Open Source Tools for Spatial Optimization

Geospatial optimization considers issues that balance objectives and constraints in spatiotemporal resource allocation. Beyond the traditional GIS functions of inventory and comparison, open source tools can extend GIS functionality to achieve goals related to best position, path, and configuration. This talk will introduce a cross section of spatial optimization problems and discuss open source solutions.

Slides (External URL)

Video

Session details
Speaker(s): Session Type: Experience level:
Beginner
Track: Tags:
Schedule info
Session Time Slot(s):
Regency A - Wednesday, March 11, 2015 - 13:30 to 14:05

Comments

Rob,

Sure thing!

If selected, we plan to give an overview of optimization type problems (corridor location, routing, plant location, maximal covering, site configuration, and disruption design) and pair them with open source tools such as pgRouting and Google's Optimization Tools (Apache License 2.0).

Otherwise, our main thrust probably will be scheduling. That's what Carlos and I worked on for our graduate theses. My "go to" problem is routing around Yellowstone's geysers so I can see the best eruptions. My stack for this has been QGIS, OSM data, Mapbox, and php/JavaScript/Python (for the heavier lifting). With some friends, we also created a platform for crowdsourcing eruptions and predictions (that database, geysertimes.org, is ODbL). Lots of associated code, with a heuristic or two, can be found at: https://github.com/glennon . I also taught a class where I had my students make a campus routing map with php, QGIS, OSM, and MapBox --> https://github.com/glennon/redlandspath and https://github.com/novagis/novapublic .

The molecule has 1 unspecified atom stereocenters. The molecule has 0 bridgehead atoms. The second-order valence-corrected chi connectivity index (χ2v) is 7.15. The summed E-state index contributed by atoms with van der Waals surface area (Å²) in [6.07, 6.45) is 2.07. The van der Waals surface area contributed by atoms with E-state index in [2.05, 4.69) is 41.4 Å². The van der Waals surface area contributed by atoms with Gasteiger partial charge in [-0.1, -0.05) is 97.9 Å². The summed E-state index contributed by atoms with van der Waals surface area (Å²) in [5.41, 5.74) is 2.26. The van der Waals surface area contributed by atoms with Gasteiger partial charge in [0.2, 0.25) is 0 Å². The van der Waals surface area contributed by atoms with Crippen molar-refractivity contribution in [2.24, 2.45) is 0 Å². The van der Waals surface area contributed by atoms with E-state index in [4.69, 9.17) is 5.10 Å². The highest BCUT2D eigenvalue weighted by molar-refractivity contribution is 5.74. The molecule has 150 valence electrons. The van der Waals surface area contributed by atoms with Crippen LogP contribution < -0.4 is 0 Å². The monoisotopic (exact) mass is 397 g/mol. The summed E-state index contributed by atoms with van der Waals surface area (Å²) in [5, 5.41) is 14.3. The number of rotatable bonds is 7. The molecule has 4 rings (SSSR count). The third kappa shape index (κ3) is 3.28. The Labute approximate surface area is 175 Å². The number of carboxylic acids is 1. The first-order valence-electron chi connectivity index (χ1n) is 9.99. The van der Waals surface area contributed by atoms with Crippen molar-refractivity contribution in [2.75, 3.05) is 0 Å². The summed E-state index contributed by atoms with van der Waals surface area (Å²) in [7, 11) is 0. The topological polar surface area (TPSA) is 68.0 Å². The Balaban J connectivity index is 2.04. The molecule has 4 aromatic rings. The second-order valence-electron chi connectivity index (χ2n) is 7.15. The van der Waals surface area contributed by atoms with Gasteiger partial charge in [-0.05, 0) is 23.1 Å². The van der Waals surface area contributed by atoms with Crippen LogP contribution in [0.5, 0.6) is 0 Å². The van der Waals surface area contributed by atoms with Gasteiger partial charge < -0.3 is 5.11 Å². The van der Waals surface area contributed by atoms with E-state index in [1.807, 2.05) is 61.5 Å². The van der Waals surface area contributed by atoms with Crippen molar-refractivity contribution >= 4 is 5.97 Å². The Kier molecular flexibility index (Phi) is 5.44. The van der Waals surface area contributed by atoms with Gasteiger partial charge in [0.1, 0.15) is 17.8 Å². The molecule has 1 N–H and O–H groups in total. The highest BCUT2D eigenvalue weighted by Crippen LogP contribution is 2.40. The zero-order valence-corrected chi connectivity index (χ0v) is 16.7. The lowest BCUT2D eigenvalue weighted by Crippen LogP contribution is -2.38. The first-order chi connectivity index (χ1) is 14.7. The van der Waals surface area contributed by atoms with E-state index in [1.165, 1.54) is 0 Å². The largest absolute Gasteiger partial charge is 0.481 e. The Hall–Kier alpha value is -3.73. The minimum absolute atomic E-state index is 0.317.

Carlos' problem involves defensive positioning. So far, he has been using proprietary solvers, and we're both interested in moving to appropriate industrial strength open source libraries -- in particular Google's open source LP tools.

Thanks for the question!
Alan

Public comment

Please rate our talk and provide feedback. It has been quite useful so far. For our future talks, I think we will use the title "operations research" instead of optimization. Optimization has entanglements with code and database efficiency, and we want to alleviate any confusion. We also will plan to show more concrete code examples next time. Thank you to the audience members and reviewers that attended the talk. Please continue to be in contact! ~Alan

Public comment